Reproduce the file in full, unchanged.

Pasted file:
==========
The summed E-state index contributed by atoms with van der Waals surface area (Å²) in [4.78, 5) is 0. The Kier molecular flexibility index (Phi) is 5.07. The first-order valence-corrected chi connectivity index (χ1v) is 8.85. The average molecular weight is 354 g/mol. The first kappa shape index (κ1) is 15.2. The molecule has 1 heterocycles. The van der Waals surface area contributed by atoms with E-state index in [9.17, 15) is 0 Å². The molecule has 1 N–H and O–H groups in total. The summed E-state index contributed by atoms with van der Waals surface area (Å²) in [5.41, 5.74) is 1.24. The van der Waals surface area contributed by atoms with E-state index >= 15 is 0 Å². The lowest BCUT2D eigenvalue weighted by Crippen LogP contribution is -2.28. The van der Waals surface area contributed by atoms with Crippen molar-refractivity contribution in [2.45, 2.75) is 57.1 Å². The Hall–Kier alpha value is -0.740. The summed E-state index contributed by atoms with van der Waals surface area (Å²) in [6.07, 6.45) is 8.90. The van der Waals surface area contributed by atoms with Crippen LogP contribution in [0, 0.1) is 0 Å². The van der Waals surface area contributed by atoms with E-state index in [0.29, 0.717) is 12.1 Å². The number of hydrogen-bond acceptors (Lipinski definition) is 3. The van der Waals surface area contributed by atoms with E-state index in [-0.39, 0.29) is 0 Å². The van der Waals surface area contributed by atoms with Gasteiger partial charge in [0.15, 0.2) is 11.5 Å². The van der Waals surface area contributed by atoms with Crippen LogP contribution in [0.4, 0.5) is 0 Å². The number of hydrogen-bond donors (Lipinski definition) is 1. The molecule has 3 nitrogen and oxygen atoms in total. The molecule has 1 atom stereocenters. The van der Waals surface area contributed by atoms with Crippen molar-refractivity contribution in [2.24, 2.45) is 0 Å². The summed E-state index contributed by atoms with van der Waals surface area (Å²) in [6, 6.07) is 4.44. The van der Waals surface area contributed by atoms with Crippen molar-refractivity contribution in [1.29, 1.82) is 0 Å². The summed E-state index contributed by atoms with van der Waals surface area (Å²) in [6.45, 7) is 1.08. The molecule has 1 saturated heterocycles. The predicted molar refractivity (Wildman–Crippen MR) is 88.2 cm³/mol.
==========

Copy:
The summed E-state index contributed by atoms with van der Waals surface area (Å²) in [4.78, 5) is 0. The Kier molecular flexibility index (Phi) is 5.07. The first-order valence-corrected chi connectivity index (χ1v) is 8.85. The average molecular weight is 354 g/mol. The first kappa shape index (κ1) is 15.2. The molecule has 1 heterocycles. The van der Waals surface area contributed by atoms with E-state index in [9.17, 15) is 0 Å². The molecule has 1 N–H and O–H groups in total. The summed E-state index contributed by atoms with van der Waals surface area (Å²) in [5.41, 5.74) is 1.24. The van der Waals surface area contributed by atoms with E-state index >= 15 is 0 Å². The lowest BCUT2D eigenvalue weighted by Crippen LogP contribution is -2.28. The van der Waals surface area contributed by atoms with Crippen molar-refractivity contribution in [2.45, 2.75) is 57.1 Å². The Hall–Kier alpha value is -0.740. The summed E-state index contributed by atoms with van der Waals surface area (Å²) in [6.07, 6.45) is 8.90. The van der Waals surface area contributed by atoms with Crippen LogP contribution in [0, 0.1) is 0 Å². The van der Waals surface area contributed by atoms with E-state index in [0.29, 0.717) is 12.1 Å². The number of hydrogen-bond acceptors (Lipinski definition) is 3. The van der Waals surface area contributed by atoms with E-state index in [-0.39, 0.29) is 0 Å². The van der Waals surface area contributed by atoms with Gasteiger partial charge in [0.15, 0.2) is 11.5 Å². The van der Waals surface area contributed by atoms with Crippen LogP contribution in [0.4, 0.5) is 0 Å². The number of hydrogen-bond donors (Lipinski definition) is 1. The molecule has 3 nitrogen and oxygen atoms in total. The molecule has 1 atom stereocenters. The van der Waals surface area contributed by atoms with Crippen molar-refractivity contribution in [2.24, 2.45) is 0 Å². The summed E-state index contributed by atoms with van der Waals surface area (Å²) in [6, 6.07) is 4.44. The van der Waals surface area contributed by atoms with Crippen molar-refractivity contribution in [1.29, 1.82) is 0 Å². The summed E-state index contributed by atoms with van der Waals surface area (Å²) in [6.45, 7) is 1.08. The molecule has 1 saturated heterocycles. The predicted molar refractivity (Wildman–Crippen MR) is 88.2 cm³/mol.